A – Raga CDs of the Months (01/2015): TALA – Indian Rhythm Cycles.
Posted by ElJay Arem (IMC OnAir) on January 11, 2015
Raga CDs of the Months
TALA – Indian Rhythm Cycles
Same as for Indian Ragas, there are different traditions and developments of the North Indian classical period over hundreds of years since the 16th century, the Hindustani music and South Indian Classical period (Carnatic) are reflected in the system of the rhythms.
dates of broadcasting…
11th Jan 2015 – 11:00 p.m. CET (05:00 pm EST) @ Radio FRO (A)
(premiere: 4th Dec 2007 – 09:00 pm METZ @ Tide Radio)
broadcasting plan | streaming (Internet Radio & Mobile Radio) | podCast
Tala is a Sanskrit word (Talā) and means clap. It is the Indian system for rhythms of Hindustani Music.
One can approach over the harmony theory to the Tala-s, via the “cadences“, a succession of groups of sounds (groups of chords). This rather unstable sound system of strain and relaxation is the basis e.g. for the Indian Rhythmic composition Tikhai, Mukhard and Parvan. The alternative…
Arvartan… the concept of the cycles.
With Arvatan, the concept of cycles exists a music philosophical understanding of the Indian classical period. The Tala-s are much rather illustrated hereby and therefore Arvartan – the concept of cycles is the subject of our December 2007 show.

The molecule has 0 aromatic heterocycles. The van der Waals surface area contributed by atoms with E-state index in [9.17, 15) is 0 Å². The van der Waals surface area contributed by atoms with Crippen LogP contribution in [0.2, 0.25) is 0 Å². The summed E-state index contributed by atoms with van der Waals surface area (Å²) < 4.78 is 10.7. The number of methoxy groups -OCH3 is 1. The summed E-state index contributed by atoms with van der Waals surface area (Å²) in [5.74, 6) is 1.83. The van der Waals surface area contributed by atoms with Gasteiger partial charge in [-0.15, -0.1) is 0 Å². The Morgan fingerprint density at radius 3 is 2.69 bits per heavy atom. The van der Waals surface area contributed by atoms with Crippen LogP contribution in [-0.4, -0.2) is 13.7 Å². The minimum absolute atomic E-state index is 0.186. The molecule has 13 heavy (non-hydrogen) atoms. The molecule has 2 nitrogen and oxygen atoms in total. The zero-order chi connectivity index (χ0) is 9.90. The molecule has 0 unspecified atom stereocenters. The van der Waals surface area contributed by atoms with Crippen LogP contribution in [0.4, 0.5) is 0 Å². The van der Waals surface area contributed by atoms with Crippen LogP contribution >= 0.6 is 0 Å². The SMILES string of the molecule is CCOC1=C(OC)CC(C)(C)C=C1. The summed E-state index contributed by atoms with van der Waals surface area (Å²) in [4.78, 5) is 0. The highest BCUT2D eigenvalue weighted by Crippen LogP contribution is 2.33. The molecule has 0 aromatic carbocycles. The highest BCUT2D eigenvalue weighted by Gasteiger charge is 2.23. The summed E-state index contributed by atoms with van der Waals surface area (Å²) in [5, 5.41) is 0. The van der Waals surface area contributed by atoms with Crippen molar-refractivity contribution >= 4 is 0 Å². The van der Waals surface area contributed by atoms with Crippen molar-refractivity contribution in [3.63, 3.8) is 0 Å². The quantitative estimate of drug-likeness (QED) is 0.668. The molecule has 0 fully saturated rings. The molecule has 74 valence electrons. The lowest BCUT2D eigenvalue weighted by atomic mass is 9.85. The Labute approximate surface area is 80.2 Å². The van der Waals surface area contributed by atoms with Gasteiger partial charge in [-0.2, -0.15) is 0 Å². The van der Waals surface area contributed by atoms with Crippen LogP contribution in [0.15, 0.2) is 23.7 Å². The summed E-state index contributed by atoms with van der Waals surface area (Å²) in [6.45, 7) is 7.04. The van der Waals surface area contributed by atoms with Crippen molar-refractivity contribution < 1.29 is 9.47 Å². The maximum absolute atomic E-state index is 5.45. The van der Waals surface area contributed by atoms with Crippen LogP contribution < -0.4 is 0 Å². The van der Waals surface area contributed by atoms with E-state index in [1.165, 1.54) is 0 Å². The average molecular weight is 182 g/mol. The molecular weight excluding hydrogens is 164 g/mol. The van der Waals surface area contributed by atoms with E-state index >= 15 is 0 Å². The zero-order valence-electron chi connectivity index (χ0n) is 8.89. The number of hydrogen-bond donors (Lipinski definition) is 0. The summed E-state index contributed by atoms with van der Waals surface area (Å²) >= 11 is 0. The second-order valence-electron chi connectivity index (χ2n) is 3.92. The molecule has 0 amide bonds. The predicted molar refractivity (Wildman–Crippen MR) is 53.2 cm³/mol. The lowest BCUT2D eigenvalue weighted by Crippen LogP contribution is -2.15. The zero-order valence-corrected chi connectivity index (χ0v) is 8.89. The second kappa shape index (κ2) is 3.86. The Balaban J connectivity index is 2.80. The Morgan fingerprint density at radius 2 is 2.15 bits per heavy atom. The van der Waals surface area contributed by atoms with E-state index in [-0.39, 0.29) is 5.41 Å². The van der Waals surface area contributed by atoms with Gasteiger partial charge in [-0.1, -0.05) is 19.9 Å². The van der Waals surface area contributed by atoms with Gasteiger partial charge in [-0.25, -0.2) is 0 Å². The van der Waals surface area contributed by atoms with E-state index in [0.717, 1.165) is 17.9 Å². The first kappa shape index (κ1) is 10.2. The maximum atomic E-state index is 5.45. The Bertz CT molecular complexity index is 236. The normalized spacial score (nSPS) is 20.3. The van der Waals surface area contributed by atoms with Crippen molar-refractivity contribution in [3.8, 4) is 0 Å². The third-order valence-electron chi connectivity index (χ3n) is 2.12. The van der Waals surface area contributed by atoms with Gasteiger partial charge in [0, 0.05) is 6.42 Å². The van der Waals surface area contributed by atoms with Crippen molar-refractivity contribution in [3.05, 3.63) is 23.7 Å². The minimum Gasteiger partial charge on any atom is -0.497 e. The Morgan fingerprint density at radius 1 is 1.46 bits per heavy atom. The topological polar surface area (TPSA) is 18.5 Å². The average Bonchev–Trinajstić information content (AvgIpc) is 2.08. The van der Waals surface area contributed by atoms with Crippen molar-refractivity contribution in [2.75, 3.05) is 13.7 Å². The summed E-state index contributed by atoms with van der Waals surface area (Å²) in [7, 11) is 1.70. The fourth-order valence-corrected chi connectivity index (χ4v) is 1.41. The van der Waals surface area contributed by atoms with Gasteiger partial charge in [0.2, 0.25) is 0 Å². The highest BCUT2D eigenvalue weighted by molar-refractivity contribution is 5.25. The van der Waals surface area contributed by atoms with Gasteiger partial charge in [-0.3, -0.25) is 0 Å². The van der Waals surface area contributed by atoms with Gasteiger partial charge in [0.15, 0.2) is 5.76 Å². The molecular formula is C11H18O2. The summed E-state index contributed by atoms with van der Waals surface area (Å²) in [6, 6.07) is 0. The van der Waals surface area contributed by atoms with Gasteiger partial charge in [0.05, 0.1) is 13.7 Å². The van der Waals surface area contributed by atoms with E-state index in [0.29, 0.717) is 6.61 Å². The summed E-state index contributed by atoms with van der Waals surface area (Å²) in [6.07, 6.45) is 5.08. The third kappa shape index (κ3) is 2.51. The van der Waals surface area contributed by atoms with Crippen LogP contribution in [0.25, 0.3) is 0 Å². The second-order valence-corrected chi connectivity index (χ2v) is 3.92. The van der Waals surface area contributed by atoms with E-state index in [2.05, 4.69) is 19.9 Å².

The cyclic concept reflects the understanding of Hindu philosophy of the universe, which follows the principle of repetitive cycles (Rhythm Cycles), too. The cycle of nature is represented in Indian Classical music and illustrated by the rhythmic principles of Tala-s.
The prominent percussion instrument of North Indian Classics is the Tabla. It is a pair of drums covered with goat skin and appears for Indian Ragas on stages as rhythmic accompanying instrument and in solo play for Raga interpretations. The Tabla sound characteristics are unmistakable.
Ghatam | Hanjira | Mridangam | Pakhawaj | Tabla
The Tabla was developed from the Pakhawaj, a drum, which can be found in the Dhrupad, the eldest existing vocal style of India nowadays. Beside these two instruments we find the Mridangam and Ghatam for rhythmics in South Indian Classics. The Carnatic music has it’s own Raga scales (Ragam) and rhythmical system (Talam).